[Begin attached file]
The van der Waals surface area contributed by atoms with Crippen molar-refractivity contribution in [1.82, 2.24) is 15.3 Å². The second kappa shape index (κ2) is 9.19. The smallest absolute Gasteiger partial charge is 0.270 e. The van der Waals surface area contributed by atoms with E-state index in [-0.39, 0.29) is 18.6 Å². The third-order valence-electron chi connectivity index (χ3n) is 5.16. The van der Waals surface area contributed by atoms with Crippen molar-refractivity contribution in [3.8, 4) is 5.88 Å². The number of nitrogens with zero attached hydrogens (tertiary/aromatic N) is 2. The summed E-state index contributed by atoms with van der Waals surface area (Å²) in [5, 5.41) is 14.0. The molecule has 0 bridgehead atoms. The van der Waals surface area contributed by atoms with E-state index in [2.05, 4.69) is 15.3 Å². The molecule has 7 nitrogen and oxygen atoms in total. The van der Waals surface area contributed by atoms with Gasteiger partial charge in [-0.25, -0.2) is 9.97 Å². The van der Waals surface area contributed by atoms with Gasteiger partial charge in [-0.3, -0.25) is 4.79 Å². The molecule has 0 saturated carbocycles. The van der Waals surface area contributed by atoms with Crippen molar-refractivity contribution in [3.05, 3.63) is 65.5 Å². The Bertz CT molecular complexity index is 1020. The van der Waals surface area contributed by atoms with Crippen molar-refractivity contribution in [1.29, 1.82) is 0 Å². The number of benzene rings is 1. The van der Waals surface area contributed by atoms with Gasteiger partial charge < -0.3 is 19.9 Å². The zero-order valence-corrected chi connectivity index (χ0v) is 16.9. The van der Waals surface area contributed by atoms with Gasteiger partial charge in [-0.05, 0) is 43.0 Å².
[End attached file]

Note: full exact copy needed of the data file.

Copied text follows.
The van der Waals surface area contributed by atoms with Crippen molar-refractivity contribution in [1.82, 2.24) is 15.3 Å². The second kappa shape index (κ2) is 9.19. The smallest absolute Gasteiger partial charge is 0.270 e. The van der Waals surface area contributed by atoms with E-state index in [-0.39, 0.29) is 18.6 Å². The third-order valence-electron chi connectivity index (χ3n) is 5.16. The van der Waals surface area contributed by atoms with Crippen molar-refractivity contribution in [3.8, 4) is 5.88 Å². The number of nitrogens with zero attached hydrogens (tertiary/aromatic N) is 2. The summed E-state index contributed by atoms with van der Waals surface area (Å²) in [5, 5.41) is 14.0. The molecule has 0 bridgehead atoms. The van der Waals surface area contributed by atoms with E-state index in [2.05, 4.69) is 15.3 Å². The molecule has 7 nitrogen and oxygen atoms in total. The van der Waals surface area contributed by atoms with Gasteiger partial charge in [-0.25, -0.2) is 9.97 Å². The van der Waals surface area contributed by atoms with Gasteiger partial charge in [-0.3, -0.25) is 4.79 Å². The molecule has 0 saturated carbocycles. The van der Waals surface area contributed by atoms with Crippen molar-refractivity contribution in [3.05, 3.63) is 65.5 Å². The Bertz CT molecular complexity index is 1020. The van der Waals surface area contributed by atoms with Crippen molar-refractivity contribution in [1.29, 1.82) is 0 Å². The number of benzene rings is 1. The van der Waals surface area contributed by atoms with Gasteiger partial charge < -0.3 is 19.9 Å². The zero-order valence-corrected chi connectivity index (χ0v) is 16.9. The van der Waals surface area contributed by atoms with Gasteiger partial charge in [-0.05, 0) is 43.0 Å².